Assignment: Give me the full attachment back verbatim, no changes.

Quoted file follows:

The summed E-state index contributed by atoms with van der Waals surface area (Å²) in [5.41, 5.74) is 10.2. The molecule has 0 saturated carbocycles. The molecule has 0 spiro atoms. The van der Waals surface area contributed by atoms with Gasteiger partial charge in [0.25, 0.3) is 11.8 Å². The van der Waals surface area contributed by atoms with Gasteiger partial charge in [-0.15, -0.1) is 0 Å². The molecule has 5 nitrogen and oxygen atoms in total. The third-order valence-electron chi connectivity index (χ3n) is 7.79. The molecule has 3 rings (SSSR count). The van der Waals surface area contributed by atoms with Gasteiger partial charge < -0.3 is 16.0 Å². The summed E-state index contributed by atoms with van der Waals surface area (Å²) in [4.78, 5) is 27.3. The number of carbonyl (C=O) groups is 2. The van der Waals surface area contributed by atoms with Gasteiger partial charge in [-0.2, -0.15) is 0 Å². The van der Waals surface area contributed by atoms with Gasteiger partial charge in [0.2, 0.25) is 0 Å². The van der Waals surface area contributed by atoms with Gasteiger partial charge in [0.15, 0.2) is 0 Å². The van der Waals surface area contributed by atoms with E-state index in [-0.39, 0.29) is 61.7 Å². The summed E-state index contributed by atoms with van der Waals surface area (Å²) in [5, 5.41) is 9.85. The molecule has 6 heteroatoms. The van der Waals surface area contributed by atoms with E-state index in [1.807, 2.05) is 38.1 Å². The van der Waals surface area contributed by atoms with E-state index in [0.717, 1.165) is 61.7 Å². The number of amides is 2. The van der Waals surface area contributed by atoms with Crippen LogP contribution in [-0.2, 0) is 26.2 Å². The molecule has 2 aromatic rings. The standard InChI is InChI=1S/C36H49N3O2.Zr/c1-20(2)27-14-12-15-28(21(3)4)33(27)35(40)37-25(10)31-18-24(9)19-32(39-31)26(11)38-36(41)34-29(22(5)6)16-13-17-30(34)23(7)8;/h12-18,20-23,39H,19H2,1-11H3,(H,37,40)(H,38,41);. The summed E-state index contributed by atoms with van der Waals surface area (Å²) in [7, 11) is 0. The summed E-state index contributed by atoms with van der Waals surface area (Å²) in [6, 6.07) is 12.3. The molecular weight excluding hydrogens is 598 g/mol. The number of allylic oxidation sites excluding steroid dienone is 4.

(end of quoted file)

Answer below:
The summed E-state index contributed by atoms with van der Waals surface area (Å²) in [5.41, 5.74) is 10.2. The molecule has 0 saturated carbocycles. The molecule has 0 spiro atoms. The van der Waals surface area contributed by atoms with Gasteiger partial charge in [0.25, 0.3) is 11.8 Å². The van der Waals surface area contributed by atoms with Gasteiger partial charge in [-0.15, -0.1) is 0 Å². The molecule has 5 nitrogen and oxygen atoms in total. The third-order valence-electron chi connectivity index (χ3n) is 7.79. The molecule has 3 rings (SSSR count). The van der Waals surface area contributed by atoms with Gasteiger partial charge < -0.3 is 16.0 Å². The summed E-state index contributed by atoms with van der Waals surface area (Å²) in [4.78, 5) is 27.3. The number of carbonyl (C=O) groups is 2. The van der Waals surface area contributed by atoms with Gasteiger partial charge in [-0.2, -0.15) is 0 Å². The van der Waals surface area contributed by atoms with Gasteiger partial charge in [0.2, 0.25) is 0 Å². The van der Waals surface area contributed by atoms with Gasteiger partial charge in [0.15, 0.2) is 0 Å². The van der Waals surface area contributed by atoms with E-state index in [-0.39, 0.29) is 61.7 Å². The summed E-state index contributed by atoms with van der Waals surface area (Å²) in [5, 5.41) is 9.85. The molecule has 6 heteroatoms. The van der Waals surface area contributed by atoms with E-state index in [1.807, 2.05) is 38.1 Å². The van der Waals surface area contributed by atoms with E-state index in [0.717, 1.165) is 61.7 Å². The number of amides is 2. The van der Waals surface area contributed by atoms with Crippen LogP contribution in [-0.2, 0) is 26.2 Å². The molecule has 2 aromatic rings. The standard InChI is InChI=1S/C36H49N3O2.Zr/c1-20(2)27-14-12-15-28(21(3)4)33(27)35(40)37-25(10)31-18-24(9)19-32(39-31)26(11)38-36(41)34-29(22(5)6)16-13-17-30(34)23(7)8;/h12-18,20-23,39H,19H2,1-11H3,(H,37,40)(H,38,41);. The summed E-state index contributed by atoms with van der Waals surface area (Å²) in [7, 11) is 0. The summed E-state index contributed by atoms with van der Waals surface area (Å²) in [6, 6.07) is 12.3. The molecular weight excluding hydrogens is 598 g/mol. The number of allylic oxidation sites excluding steroid dienone is 4.